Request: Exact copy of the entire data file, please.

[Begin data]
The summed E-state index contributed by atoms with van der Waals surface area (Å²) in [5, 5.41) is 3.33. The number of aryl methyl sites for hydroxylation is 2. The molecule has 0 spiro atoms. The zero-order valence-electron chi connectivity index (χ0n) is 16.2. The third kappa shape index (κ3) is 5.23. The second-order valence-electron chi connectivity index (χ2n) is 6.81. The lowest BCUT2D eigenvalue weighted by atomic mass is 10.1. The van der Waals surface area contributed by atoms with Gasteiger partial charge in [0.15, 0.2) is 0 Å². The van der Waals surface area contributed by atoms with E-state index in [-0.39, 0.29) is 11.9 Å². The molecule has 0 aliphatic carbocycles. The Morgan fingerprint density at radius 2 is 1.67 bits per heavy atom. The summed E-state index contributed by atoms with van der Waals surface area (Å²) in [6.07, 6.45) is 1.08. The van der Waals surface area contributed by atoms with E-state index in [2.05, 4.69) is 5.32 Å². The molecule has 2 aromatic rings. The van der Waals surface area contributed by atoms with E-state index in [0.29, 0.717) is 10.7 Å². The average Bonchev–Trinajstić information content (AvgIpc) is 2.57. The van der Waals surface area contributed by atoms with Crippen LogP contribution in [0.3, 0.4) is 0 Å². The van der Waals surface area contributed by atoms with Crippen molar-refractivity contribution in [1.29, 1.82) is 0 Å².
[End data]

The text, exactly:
The summed E-state index contributed by atoms with van der Waals surface area (Å²) in [5, 5.41) is 3.33. The number of aryl methyl sites for hydroxylation is 2. The molecule has 0 spiro atoms. The zero-order valence-electron chi connectivity index (χ0n) is 16.2. The third kappa shape index (κ3) is 5.23. The second-order valence-electron chi connectivity index (χ2n) is 6.81. The lowest BCUT2D eigenvalue weighted by atomic mass is 10.1. The van der Waals surface area contributed by atoms with Gasteiger partial charge in [0.15, 0.2) is 0 Å². The van der Waals surface area contributed by atoms with E-state index in [-0.39, 0.29) is 11.9 Å². The molecule has 0 aliphatic carbocycles. The Morgan fingerprint density at radius 2 is 1.67 bits per heavy atom. The summed E-state index contributed by atoms with van der Waals surface area (Å²) in [6.07, 6.45) is 1.08. The van der Waals surface area contributed by atoms with E-state index in [2.05, 4.69) is 5.32 Å². The molecule has 2 aromatic rings. The van der Waals surface area contributed by atoms with E-state index in [0.29, 0.717) is 10.7 Å². The average Bonchev–Trinajstić information content (AvgIpc) is 2.57. The van der Waals surface area contributed by atoms with Crippen LogP contribution in [0.3, 0.4) is 0 Å². The van der Waals surface area contributed by atoms with Crippen molar-refractivity contribution in [1.29, 1.82) is 0 Å².